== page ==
Men and women were moving noiselessly to and fro over the thickly carpeted floor that seemed to give off an odor of stale food. The dull red walls were already streaked here and there by soot, and the coarse lace curtains at the windows had been washed to a dirty gray in fruitless effort to make them clean. Behind their folds on the window-ledges there had gathered a thick sediment of ashes and coal dust, and beneath this the white paint was smutched with soot. Nevertheless, the ladies accustomed to the unconquerable dirt of the city ate their luncheon undisturbed.

With the coming of the sweetbreads Mrs. Buchanan was saying confidentially to Mrs. Rainbow:—

"She's quite done for herself, you know. Mrs. Antony Crawford says that she will not have her again at her house. I should think that her mother would take her away. They say that Stanwood Phillips, too, has disgraced himself at Yale—awfully fast. But Venetia must be a perfect little fool. She might have had Stephen Lane."

"So might any girl who had money these ten years," Mrs. Freddie Stewart remarked positively.

"Beast of a temper, that man. I pity the girl he gets." ...

"I must tell you,—they were at the Ritz last summer when we were, and positively they didn't know enough French to order their food. Their chauffeur used to take them about, and he would go anywhere he had a mind to, you know. Positively helpless. So we took pity on them, you know, and showed them things for a time."

On the other side of the table Mrs. Crawford's voice was raised in protest to Helen.

"You can't shop in this place. Steele's has got as bad as the rest. I go to New York for everything." ...

"Isn't Sembrich getting too fat to sing?" ...

"Who is that new tenor? I heard him in London last spring. He was fine." ...

At last Helen ventured to say, "We should be starting, if we are to hear the Leonore overture."

"Oh! bother the overture. Let's stay here and talk until it's time for Sembrich. The rest of it is such a bore," Mrs. Rainbow protested, nursing covetously her ice.

Finally the company got under way and proceeded to the concert hall, much to Helen's relief. She had no complaint to make of her guests, who had been got together for Mrs. Stewart's pleasure. They were quite as intelligent women as she was, and all of them more important than she in the sphere where they lived. They were good wives, and two of them good mothers. Their talk, however, had seemed to her intolerably petty and egotistical, reflecting a barren life of suburban gossip and city sprees. Their husbands, working furiously here in the resounding city, maintained them in luxury for their relaxation and amusement, and provided they kept on the broad avenues of married life cared little how they spent their days. In Steele's great store, and in a thousand other stores and factories of the vast city, girls and women were mechanically pounding their machines hour after hour. The fine flower of all their dead labor in life was the luxury of these women, who ate and dressed, loved, married, and had children in idleness and ease....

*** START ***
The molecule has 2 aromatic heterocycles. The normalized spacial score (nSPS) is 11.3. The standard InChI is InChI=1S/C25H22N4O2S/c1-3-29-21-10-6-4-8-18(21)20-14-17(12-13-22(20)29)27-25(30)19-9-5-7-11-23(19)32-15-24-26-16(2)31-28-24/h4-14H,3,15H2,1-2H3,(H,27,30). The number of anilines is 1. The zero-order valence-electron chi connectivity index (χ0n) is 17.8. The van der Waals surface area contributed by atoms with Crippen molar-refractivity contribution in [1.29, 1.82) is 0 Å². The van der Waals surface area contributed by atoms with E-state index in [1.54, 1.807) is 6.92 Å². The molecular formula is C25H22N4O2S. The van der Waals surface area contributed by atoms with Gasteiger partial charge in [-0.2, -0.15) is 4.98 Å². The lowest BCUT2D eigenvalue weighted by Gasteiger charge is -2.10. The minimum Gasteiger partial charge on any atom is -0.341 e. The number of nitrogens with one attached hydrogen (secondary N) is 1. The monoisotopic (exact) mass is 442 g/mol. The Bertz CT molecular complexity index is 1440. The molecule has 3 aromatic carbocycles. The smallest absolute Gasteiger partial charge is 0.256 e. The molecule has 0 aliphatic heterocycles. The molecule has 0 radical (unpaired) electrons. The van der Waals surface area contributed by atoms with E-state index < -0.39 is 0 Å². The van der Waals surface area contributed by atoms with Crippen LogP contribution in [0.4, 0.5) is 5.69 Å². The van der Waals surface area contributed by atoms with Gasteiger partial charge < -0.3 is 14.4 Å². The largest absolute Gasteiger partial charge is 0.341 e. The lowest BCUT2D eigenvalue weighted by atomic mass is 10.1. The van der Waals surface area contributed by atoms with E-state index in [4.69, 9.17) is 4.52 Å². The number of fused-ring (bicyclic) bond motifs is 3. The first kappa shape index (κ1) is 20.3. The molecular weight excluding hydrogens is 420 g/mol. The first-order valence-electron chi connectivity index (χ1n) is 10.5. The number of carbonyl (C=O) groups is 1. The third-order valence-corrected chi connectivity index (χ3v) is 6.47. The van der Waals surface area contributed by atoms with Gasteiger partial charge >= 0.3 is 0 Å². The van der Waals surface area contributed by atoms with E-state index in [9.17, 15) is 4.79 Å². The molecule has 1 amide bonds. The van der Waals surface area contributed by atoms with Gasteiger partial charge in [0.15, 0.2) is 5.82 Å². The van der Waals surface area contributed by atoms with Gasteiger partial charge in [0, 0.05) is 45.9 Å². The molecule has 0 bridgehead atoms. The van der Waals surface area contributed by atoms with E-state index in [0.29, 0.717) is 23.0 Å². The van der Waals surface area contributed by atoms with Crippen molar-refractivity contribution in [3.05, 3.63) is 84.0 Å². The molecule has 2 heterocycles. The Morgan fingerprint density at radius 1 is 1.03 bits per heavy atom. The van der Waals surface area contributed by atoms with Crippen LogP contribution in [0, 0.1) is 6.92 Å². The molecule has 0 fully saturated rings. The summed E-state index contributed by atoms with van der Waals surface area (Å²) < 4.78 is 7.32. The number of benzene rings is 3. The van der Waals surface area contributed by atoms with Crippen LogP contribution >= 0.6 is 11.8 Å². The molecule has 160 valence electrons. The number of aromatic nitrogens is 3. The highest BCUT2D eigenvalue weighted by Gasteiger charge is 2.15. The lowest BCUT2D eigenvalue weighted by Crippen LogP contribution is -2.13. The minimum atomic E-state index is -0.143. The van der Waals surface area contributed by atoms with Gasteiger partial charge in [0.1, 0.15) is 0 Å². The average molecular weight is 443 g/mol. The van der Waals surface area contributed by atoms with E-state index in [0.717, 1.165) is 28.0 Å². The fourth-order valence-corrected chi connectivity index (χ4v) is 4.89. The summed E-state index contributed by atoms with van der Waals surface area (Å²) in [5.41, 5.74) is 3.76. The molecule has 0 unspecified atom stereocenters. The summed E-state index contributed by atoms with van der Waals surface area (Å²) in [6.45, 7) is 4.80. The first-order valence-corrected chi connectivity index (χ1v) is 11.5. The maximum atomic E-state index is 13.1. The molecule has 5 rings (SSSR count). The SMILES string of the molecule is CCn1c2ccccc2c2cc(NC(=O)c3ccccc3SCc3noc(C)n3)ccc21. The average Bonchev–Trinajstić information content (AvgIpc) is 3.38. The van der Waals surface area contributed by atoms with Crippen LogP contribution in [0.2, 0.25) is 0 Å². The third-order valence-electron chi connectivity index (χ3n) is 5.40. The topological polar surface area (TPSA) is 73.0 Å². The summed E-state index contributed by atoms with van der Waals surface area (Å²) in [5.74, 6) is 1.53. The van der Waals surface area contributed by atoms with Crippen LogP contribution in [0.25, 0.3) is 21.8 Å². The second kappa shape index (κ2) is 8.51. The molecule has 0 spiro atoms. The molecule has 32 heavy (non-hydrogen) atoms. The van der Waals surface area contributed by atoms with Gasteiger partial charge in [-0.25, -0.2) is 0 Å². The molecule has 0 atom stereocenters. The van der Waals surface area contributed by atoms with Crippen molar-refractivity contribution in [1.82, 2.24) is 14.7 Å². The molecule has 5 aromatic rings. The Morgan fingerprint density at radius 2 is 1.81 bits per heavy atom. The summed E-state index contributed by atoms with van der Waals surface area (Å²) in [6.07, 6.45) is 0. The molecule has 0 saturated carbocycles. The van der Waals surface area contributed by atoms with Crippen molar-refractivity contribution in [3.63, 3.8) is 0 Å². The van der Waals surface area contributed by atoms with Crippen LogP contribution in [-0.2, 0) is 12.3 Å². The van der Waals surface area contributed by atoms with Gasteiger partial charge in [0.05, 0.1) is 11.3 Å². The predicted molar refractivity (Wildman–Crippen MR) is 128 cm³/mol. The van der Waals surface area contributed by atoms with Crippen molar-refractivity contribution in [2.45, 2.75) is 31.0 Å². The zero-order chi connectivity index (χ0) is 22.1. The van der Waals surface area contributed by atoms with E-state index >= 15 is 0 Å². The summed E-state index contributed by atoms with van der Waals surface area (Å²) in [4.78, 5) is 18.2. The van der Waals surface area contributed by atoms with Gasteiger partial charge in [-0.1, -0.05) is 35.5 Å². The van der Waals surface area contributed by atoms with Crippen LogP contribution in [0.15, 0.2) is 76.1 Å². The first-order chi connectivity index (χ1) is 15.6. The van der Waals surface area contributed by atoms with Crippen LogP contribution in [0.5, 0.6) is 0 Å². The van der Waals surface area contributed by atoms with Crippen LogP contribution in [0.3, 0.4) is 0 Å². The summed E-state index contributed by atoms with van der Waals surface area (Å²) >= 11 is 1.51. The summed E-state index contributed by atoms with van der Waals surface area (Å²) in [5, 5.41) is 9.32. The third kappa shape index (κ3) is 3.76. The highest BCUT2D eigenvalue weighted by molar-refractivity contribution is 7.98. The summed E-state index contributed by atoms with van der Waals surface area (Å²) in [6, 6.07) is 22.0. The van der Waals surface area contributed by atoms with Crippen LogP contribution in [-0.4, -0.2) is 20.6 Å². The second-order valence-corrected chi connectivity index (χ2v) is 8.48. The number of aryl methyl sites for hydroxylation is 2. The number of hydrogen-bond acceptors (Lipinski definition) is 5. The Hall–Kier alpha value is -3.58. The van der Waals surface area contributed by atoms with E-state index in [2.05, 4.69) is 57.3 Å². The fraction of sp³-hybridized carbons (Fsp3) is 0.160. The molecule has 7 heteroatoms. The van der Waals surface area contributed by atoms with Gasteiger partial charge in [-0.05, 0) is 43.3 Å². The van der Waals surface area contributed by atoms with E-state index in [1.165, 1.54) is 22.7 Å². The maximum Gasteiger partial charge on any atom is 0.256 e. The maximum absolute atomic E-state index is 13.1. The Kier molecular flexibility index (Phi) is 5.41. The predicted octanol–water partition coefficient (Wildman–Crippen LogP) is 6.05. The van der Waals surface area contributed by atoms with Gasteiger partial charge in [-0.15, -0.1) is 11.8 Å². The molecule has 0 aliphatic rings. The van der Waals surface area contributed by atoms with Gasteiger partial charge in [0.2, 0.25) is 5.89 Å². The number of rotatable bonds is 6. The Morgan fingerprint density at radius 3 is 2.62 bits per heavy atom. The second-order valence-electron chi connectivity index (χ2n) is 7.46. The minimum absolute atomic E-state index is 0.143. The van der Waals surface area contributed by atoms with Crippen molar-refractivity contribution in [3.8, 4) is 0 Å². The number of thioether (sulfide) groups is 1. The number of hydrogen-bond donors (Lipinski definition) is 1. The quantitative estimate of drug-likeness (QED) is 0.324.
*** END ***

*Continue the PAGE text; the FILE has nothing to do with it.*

The waiter came with the bill,—eighteen dollars and thirty cents, and two dollars to the waiter who stood eying the tray. Helen had been rather ashamed, too, of the simplicity of the food. She had not offered them wine, which she knew Mrs. Crawford was used to having at luncheon. Jackson would have laughed at her economy or been irritated by it. They often entertained friends in this same restaurant after the theatre, and she had seen the waiter carry off two twenty-dollar bills and return with very little change. It seemed to her plain nature simply wicked to pay so much money—the blood of human beings—merely to eat. They paid, she knew, for the tarnished ceilings, the heavy carpets, the service—all the infinite tawdry luxe of modern life.

"And why not?" Jackson demanded impatiently when she protested. "Don't I make it? If I want to spend it on champagne and crab-meat, why shouldn't I? I hustle hard enough to get it."

The argument was positive, but she felt that it was imperfect. Yet all their friends lived as they did, or even better: the bill for pleasure with them all was a large one....

By the time they had reached Mrs. Phillips's box, which they were to occupy, the concert was well advanced. The massive chords of the Tschaikowscy's symphony broke through the low chatter of the boxes.

"One of those bangy Russian things," Mrs. Rainbow whispered ruefully, as she tugged at her wrap in fat helplessness.

Helen helped her to disengage her lace and then arranged the chairs for her guests. While the women opened their opera-glasses and took a preliminary survey of the hall, she sank into the rear seat, pulled the chenille portière half over her face, and closed her eyes.

That "bangy Russian thing" whipped her blood and sent strange pictures flying through her head. For the moment it loosed the cords that seemed to bind her to a stake. The heat and smell and twaddling voices of the hotel dining-room faded away. And in its place the divine music filled her soul, transforming her from a weak and doubting woman, who floated helplessly in her petty world of comforts, into some more active, striving creature,—a maker and moulder of life!